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South Dakota Department of Health prepares vaccine rollout

Right now, there's no FDA-approved vaccine for COVID-19, but researchers are racing to create...
Right now, there's no FDA-approved vaccine for COVID-19, but researchers are racing to create one.(Source: CNN/Pool)
Published: Oct. 28, 2020 at 11:57 AM CDT
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PIERRE, S.D. (Dakota News Now) - The South Dakota Department of Health is continuing to prepare for the prospect of a coronavirus vaccine.

On Wednesday, they held their first of several meetings to discuss what “mass vaccination” in South Dakota might look like to include details such as phasing, storage, and handling.

The State Department of Health told medical professionals from across South Dakota on Wednesday that they intend to get the vaccine out to certain at-risk populations first.

“We do have preliminary information that considers vaccine allocation and priority populations information to include health care personnel, long term residents, and potentially individuals with specific underlying medical conditions which increase the risk for COVID-19,″ said Angela Jackley SD DOH Disease Prevent Services Deputy Administrator.

South Dakota, and other states around the country, are preparing for the possibility of receiving a limited amount of vaccine initially.

"We have created a framework for equitable distribution and that is based on many factors included in our state plans. It’ll look at the number of doses we received, the priority population, where do we have a high incidence of COVID, individuals at higher risk who are getting COVID,” Jackley said.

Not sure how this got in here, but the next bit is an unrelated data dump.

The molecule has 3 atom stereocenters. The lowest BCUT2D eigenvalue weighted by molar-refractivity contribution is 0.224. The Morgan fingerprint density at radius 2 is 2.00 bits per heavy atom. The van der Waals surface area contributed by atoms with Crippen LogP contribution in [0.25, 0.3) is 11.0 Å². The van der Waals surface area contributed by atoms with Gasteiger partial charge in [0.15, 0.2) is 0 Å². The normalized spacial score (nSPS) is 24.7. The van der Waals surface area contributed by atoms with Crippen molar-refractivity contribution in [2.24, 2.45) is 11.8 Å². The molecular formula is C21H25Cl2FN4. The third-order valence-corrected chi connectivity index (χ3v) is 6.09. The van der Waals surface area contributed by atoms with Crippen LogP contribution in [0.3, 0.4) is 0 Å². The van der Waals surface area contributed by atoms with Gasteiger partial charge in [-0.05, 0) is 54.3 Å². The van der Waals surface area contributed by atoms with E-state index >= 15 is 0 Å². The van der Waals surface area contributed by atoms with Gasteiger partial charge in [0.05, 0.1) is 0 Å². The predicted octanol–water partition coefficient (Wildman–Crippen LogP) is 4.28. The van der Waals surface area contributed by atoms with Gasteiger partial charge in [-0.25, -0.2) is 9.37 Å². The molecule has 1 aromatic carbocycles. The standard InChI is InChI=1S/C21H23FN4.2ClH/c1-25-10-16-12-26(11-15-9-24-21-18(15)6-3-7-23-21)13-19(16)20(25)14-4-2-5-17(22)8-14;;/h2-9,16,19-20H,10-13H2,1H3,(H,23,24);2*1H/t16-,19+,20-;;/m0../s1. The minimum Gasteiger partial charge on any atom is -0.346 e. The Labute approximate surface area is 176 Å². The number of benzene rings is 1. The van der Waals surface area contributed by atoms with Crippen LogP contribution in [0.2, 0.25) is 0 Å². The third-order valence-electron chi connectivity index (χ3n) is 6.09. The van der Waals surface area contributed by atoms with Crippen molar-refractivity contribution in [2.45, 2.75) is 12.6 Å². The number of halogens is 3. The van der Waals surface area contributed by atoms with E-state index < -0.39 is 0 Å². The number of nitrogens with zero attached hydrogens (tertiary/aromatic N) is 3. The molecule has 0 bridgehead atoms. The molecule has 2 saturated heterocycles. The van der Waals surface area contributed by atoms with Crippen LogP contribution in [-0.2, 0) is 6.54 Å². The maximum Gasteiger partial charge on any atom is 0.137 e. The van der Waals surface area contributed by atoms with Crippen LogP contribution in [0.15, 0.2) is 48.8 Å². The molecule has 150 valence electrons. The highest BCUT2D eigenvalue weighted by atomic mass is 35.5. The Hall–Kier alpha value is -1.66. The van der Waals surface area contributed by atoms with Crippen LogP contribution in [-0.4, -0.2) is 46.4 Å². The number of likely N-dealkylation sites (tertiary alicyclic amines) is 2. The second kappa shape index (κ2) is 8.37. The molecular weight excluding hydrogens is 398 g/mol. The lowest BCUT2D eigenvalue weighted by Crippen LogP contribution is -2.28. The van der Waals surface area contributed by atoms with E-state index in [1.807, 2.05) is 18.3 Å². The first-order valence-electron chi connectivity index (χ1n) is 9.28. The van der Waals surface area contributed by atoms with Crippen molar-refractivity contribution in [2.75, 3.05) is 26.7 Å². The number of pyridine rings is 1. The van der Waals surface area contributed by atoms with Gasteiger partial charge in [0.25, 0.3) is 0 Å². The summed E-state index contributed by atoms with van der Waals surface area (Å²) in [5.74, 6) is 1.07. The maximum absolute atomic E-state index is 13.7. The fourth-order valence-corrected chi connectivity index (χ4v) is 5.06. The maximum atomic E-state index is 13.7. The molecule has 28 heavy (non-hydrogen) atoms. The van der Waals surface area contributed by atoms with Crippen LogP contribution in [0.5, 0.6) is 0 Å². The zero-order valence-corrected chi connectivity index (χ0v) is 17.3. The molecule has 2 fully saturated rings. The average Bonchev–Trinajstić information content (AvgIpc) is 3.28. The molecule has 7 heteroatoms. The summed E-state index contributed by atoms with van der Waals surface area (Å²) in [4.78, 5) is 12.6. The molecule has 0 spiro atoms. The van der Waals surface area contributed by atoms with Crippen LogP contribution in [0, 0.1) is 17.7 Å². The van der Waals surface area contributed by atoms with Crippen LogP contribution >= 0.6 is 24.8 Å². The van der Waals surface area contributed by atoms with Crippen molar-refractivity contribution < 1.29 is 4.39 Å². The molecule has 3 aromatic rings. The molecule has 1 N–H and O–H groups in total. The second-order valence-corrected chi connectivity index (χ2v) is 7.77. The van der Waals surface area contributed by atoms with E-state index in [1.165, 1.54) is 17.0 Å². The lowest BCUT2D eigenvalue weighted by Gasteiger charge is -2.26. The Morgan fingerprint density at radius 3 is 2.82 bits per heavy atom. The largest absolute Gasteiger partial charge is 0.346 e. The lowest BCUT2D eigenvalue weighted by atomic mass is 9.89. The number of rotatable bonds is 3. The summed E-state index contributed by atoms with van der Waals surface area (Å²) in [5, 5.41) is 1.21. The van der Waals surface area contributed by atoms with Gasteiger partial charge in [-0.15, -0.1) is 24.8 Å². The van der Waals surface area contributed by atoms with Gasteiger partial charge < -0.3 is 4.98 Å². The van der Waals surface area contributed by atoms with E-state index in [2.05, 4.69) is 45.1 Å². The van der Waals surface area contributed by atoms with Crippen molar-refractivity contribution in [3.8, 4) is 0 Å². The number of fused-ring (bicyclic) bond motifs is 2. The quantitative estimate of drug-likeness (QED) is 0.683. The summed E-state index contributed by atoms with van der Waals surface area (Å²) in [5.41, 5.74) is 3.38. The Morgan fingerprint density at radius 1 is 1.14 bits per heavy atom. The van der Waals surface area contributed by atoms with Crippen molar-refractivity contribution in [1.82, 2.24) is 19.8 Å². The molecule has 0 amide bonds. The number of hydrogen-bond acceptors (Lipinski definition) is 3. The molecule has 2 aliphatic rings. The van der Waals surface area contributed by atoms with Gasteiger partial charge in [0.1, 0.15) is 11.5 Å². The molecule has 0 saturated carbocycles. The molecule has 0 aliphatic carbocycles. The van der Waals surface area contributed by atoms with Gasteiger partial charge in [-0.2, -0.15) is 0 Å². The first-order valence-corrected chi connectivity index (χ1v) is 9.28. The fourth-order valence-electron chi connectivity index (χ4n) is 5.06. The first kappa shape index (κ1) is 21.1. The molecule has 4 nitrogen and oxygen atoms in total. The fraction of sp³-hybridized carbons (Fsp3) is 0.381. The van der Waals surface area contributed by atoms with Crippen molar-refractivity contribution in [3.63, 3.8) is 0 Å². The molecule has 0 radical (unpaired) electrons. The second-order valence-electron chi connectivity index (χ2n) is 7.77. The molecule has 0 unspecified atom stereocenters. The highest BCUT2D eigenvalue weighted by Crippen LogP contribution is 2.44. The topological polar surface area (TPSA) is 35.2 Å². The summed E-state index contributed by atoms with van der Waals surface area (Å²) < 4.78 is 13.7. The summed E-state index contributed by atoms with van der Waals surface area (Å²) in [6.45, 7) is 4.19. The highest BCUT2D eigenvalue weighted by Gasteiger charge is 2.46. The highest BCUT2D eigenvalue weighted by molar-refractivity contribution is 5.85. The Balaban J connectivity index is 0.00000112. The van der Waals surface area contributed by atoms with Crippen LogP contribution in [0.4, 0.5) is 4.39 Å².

State Health Officials aren’t sure how much a COVID vaccine will cost.

“We know it’s being worked on, I can tell you with VFC, we have a regional cap of $20.73 with a dose of vaccine administrated, I don’t know if it’s going to be similar to that, if it’s going to be regionality as to how its reimbursed, or if it’s going to be one national amount, we know they are working on that we just don’t know what that dollar amount is," said Kipp Stahl SD Healthcare-Associated Infections Program coordinator.

As millions get their flu shots, health experts aren’t yet certain if the flu vaccine and a COVID one can be received at the same time.

“The first answer was absolutely not, they aren’t being studied together. however, they’ve now said there is a chance certain vaccines could be given in opposite arms. I think we will have more definitive information from the acid I’m sure they are going to discuss that and address that because it is a very important piece of information to have.” Stahl said.

The state still does not know how many vaccines will be distributed in Phase 1 but believes that it will be distributed based on population.

To view presentation materials for healthcare providers, click here.

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